“I don’t quite know my plan yet. I submitted an application for an arts school in the city, but I shouldn’t hear back for a couple weeks still. If I don’t get in, I might move to the city for a while and pay my dues until the next time to apply comes up. Just work on my painting and stuff, I guess,” I explained. “I’m not sure. I know graduation is in a couple weeks, so I should have it figure out, but… I’m still working on it.”

“It’s okay. I think we’re all still working on it, at least a little,” he assured me. “But I didn’t know you applied anywhere.”

I shrugged, shrinking slightly. “I probably won’t get in. I didn’t want to embarrass myself telling everyone about it.”

Felix shifted slightly on my shoulder, but when I glanced down at him, he appeared to still be asleep.

“You’re a good painter, Sage,” Cass assured me. “You’ll get in. Maybe you could try believing in yourself for a change.”

I laughed quietly. “I could try.” Despite our conversation, as I looked around the conversation, our friends still appeared to be asleep, eyes closed to the bright glare of the fire. I turned back to Cass. “What about you? What’s your plan?”

“Well,” he said, taking a deep breath. “You know how I was always talking about that road trip I wanted to go on?”

A smile slowly slid across my face. “You’re going?”

He nodded slightly. “Yep. I leave in early August, heading toward my uncle’s house on the east coast. Of course, I wanna stop and see all the sights—you know, take pictures and stuff—so I’ll traveling for a few months. I think I’m gonna move to the city when I get back. Our apartment’s lease ends while I’m on the road, anyway.”

“That sounds great! I’m happy for you,” I said. “But… What’s Griffin gonna do once you leave?”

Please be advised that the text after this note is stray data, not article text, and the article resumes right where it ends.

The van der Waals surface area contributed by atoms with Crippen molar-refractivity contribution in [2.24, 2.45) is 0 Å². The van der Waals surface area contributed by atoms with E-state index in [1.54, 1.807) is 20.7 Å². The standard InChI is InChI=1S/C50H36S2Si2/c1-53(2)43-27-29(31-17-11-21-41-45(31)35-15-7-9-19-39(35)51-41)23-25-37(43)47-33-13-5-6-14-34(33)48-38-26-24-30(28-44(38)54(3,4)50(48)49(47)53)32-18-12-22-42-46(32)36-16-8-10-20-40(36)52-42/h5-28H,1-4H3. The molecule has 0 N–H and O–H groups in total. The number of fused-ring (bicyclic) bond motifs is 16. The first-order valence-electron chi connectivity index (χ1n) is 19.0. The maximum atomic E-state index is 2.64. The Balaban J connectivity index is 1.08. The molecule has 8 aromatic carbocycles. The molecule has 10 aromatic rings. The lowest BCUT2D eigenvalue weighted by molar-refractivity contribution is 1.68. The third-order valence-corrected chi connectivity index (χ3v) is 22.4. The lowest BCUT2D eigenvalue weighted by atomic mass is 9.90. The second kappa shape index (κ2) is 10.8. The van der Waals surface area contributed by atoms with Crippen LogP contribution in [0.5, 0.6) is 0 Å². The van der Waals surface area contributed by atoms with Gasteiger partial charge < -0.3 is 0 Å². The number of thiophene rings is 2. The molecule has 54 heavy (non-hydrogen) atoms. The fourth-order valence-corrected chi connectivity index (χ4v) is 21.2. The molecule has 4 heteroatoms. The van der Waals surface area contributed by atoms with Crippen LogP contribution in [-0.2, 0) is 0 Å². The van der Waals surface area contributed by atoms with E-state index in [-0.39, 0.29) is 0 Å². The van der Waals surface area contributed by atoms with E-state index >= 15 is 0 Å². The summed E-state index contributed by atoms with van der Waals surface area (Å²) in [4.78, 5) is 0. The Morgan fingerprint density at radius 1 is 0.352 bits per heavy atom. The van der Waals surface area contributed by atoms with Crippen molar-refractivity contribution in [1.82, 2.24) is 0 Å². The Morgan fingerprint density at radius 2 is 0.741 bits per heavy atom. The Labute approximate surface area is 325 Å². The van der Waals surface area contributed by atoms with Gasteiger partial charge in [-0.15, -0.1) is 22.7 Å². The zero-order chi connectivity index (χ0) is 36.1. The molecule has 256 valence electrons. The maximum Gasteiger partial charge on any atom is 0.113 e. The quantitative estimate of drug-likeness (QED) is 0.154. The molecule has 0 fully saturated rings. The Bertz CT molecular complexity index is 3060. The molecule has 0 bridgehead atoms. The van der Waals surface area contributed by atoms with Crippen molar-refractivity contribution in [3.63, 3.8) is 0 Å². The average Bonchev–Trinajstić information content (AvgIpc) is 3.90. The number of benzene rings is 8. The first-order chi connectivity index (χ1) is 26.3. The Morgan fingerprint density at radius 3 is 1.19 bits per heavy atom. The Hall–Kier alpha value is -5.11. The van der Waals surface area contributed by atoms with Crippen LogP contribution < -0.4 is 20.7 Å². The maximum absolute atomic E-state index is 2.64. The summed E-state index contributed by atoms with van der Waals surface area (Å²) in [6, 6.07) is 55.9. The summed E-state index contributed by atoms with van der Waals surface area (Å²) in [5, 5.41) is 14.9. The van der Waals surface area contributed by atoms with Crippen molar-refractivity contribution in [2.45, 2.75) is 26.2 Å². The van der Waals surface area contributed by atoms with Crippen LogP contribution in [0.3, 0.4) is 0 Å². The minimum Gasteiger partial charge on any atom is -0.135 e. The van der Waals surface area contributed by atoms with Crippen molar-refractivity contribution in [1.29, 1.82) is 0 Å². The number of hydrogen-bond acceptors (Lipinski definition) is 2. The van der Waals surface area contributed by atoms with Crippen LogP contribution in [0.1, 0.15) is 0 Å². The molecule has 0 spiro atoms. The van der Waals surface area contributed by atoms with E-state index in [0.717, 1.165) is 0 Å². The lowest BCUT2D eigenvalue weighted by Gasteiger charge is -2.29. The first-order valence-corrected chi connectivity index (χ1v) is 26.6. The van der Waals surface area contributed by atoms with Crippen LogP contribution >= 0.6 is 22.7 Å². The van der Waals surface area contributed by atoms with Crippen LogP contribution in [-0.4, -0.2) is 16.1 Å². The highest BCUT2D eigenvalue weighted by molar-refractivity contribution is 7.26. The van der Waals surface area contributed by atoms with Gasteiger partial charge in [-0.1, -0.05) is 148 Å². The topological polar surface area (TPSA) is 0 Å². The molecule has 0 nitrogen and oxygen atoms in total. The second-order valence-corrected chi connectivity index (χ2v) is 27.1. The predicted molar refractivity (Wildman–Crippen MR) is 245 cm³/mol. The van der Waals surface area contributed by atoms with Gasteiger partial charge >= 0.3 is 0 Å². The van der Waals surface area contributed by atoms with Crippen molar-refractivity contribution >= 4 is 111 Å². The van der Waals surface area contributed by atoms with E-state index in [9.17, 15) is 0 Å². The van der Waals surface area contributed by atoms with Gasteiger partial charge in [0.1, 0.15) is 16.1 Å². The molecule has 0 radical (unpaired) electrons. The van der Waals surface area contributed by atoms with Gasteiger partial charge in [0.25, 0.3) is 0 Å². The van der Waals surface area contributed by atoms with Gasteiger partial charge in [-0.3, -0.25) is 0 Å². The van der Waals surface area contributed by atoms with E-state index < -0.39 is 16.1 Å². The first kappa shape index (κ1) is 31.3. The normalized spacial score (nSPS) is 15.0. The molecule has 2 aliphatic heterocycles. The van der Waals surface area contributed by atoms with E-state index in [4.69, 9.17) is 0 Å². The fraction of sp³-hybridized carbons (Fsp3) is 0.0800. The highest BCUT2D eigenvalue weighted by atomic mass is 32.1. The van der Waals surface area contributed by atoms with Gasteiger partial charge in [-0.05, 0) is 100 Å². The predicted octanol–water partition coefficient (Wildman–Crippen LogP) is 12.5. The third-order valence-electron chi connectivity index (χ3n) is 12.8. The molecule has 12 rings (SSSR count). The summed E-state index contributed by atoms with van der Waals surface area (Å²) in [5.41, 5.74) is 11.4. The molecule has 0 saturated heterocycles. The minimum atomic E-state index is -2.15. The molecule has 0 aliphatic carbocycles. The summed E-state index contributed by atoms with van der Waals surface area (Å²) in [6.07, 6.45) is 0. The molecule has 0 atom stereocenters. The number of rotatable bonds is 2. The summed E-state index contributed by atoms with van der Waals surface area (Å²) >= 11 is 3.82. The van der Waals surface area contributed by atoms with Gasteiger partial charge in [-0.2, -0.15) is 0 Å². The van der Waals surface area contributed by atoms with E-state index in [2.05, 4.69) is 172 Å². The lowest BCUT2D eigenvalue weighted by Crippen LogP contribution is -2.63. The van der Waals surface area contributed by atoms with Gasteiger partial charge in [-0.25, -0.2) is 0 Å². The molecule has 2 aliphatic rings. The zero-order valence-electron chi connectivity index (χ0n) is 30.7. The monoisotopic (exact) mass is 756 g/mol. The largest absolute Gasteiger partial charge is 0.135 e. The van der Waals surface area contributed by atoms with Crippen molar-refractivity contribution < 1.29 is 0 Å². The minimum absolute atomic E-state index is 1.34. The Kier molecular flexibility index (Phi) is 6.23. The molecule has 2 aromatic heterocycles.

“Move in with me.”

We both turned to see Cora watching us intently, the flames reflecting in her deep hazel eyes.

“I thought your parents still wouldn’t let you live with him? What changed?” I asked.

“Nothing,” she replied. Her hand drifted down to her lap, gently brushing Griffin’s hair out of his face. “I just realized I was the only one living my life, not my mom. I love her, but I can’t live her life for her. I wanna be with Griffin, so I’m going to. She’ll understand eventually.”

Cass and I both stared at her in surprise. Finally, I collected my words enough to say, “Wow, that’s really mature, C. I’m proud of you.”

Cora shrugged. “It was coming eventually. I love my mom, but I’ll never be the perfect Indian daughter she wanted. I was never going to be. I think it’s time to stop pretending.”

I nodded, smiling. “It may take some time, but she’ll be proud of you. You know how much she loves you. She just needs to see how much you can do on your own.”

“I won’t be on my own, though,” she reminded us, glancing down at Griffin. “We’re gonna do it together.”

My eyes widened. “Oh my god, are you—”

“No, we’re not engaged,” she said quickly. “I know it’s been a few years, but we’re not getting married anytime soon. Trust me.”

Cass laughed. “Thank god.”

“So, you and Griff are moving in together?” I asked. “Where are you gonna live? And are you going to school somewhere, or working?”

“Well…,” she trailed off, biting her lip. “That’s the thing. We’re… moving away.”

“Moving where?” Cass asked slowly.